Reality: Advances in technology have provided innumerous innovations to the majority of industries and society in general. While healthcare has been an undeniable benefactor, it is widely assumed that because electronic tools have made the public’s lives significantly easier, healthcare providers have experienced the same benefits and welcome all advancements. Healthcare IT, including EMRs, can provide the care team (e.g., the physician, medical assistant, nurse, social worker, or other care coordinator), with a wealth of knowledge about each patient. Tools exist that track and trend lab results, maintain and update a singular care plan, and provide point-of-care alerts to close gaps in care. Many organizations rely heavily on the information provided through these tools to provide patient-centered, high-quality care. However, it is not the information contained within these tools that has enhanced patient care; instead, it is the care processes and workflows that have been developed to ensure this information is meaningful and utilized that has enhanced care. Without clear care protocols or actionable reports, physicians can be frustrated by the vast amount of information presented to them and the myriad of tasks they must complete within multiple IT systems. Too much data contained in a myriad of health IT systems can actually result in less coordinated care between physicians and across care settings. It is the integration of this information, in a succinct form, into clearly defined care processes that enables the delivery of high-quality patient care and allows the technology to ease the burden on the provider, rather than add to it.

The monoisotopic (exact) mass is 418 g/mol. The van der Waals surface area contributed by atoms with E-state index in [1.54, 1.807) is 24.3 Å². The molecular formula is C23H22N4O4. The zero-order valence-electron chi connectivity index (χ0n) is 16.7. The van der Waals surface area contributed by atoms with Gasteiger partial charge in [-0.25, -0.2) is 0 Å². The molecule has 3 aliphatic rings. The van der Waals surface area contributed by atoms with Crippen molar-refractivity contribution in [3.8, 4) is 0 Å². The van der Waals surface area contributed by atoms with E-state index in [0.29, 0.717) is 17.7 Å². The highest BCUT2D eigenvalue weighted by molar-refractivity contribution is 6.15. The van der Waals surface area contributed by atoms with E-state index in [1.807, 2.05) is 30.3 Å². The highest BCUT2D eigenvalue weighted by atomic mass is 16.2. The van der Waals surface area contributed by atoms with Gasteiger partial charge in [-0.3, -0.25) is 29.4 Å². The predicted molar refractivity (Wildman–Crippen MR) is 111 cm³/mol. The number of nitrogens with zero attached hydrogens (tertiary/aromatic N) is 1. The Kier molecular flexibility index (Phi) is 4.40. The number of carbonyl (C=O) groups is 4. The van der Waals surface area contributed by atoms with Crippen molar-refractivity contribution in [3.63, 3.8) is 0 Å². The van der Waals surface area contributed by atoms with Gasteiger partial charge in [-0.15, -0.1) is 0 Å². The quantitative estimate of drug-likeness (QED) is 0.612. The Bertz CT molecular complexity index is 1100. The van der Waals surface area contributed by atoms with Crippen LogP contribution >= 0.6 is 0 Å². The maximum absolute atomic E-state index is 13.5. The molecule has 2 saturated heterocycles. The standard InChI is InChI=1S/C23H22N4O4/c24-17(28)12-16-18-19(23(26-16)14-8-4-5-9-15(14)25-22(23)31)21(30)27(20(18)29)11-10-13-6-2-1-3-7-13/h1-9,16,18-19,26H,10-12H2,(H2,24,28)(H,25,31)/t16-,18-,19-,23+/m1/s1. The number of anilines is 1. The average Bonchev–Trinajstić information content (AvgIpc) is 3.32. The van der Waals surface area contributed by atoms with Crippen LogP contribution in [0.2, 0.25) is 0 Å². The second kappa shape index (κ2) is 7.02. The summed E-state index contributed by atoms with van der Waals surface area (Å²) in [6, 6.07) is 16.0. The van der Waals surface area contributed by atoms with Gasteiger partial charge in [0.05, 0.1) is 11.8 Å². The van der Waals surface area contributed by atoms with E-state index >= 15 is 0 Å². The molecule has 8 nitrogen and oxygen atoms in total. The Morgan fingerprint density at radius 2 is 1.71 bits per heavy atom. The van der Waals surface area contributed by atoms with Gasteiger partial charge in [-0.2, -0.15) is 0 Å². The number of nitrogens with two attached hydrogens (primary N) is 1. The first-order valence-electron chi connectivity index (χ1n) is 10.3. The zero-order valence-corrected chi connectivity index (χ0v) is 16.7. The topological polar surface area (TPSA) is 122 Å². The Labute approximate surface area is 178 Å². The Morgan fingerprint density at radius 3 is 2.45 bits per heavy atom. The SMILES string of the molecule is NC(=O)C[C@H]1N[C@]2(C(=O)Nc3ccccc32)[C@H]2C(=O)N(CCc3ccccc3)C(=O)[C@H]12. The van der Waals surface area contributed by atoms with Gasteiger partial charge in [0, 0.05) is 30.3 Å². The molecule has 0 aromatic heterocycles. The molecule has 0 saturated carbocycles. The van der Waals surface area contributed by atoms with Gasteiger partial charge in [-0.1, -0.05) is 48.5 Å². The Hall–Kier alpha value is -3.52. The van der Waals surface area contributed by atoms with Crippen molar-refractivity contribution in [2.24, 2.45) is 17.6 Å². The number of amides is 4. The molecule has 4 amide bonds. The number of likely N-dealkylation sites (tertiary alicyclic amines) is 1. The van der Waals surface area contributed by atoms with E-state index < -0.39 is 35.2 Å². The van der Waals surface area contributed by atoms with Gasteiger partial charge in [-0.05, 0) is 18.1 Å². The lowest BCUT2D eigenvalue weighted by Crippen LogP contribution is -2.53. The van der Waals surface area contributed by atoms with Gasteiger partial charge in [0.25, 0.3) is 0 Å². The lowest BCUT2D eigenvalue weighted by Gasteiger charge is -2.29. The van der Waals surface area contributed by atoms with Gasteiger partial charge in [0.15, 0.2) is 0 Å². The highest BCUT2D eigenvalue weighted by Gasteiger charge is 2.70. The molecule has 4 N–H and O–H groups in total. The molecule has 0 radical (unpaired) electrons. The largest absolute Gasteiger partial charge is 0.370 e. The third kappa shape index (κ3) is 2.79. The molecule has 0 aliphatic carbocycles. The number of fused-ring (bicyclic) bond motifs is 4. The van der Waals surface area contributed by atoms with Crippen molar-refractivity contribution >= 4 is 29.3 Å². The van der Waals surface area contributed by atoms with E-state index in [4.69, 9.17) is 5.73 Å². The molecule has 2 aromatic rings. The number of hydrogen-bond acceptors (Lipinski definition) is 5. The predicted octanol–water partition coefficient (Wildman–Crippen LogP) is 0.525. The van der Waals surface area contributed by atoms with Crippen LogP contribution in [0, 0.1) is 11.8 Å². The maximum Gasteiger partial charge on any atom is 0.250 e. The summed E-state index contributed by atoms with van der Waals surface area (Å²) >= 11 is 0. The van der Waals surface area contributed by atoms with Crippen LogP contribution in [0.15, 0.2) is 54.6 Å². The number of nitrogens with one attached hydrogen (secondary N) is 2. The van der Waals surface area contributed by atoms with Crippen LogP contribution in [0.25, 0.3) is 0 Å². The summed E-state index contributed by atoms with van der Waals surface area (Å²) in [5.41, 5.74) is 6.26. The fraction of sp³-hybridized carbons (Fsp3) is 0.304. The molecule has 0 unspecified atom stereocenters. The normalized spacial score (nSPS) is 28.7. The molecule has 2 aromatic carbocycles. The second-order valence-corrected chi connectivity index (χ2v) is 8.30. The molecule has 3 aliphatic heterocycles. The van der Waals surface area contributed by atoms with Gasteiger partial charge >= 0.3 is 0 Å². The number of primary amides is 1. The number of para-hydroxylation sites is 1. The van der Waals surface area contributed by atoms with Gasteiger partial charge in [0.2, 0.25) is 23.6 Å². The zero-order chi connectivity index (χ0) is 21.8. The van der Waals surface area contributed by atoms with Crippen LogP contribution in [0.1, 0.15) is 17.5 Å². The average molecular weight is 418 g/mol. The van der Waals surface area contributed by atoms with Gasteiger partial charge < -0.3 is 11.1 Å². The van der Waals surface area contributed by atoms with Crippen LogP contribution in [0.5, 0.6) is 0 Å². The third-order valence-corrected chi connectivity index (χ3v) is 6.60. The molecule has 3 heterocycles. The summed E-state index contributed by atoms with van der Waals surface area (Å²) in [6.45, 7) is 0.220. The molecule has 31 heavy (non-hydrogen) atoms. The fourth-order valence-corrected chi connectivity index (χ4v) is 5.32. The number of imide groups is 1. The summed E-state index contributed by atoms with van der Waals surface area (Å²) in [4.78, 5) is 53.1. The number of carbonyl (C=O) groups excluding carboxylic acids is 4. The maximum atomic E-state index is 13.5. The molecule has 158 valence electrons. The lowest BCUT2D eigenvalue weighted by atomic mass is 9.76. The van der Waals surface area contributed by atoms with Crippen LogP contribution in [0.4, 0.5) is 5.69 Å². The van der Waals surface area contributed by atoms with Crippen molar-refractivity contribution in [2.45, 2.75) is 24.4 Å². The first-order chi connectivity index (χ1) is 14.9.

Myth #5: Population health management requires significant IT capital and increased staffing.

Reality: Additional capital to support informatics and staffing are a luxury and can improve efficiency and effectiveness of care management initiatives, but they are in no way a necessity for population health management. Population health management begins with a cultural transformation within the organization that is centered on a dedication to providing high-quality, patient-centric care. A clinical transformation subsequently occurs that leads to the development and establishment of refined clinical pathways and processes and often the redeployment of staff. IT tools can assist with these processes, but they should not drive the clinical transformation that needs to occur within the care teams. Similarly, the role of support staff (e.g., care managers, social workers, health coaches) does not actually increase; instead roles are assessed and redefined, as necessary, to ensure staff resources are deployed in a manner that is targeted to meets the needs of the population and the associated intervention. Too often organizations making this transition attempt to run before they can walk.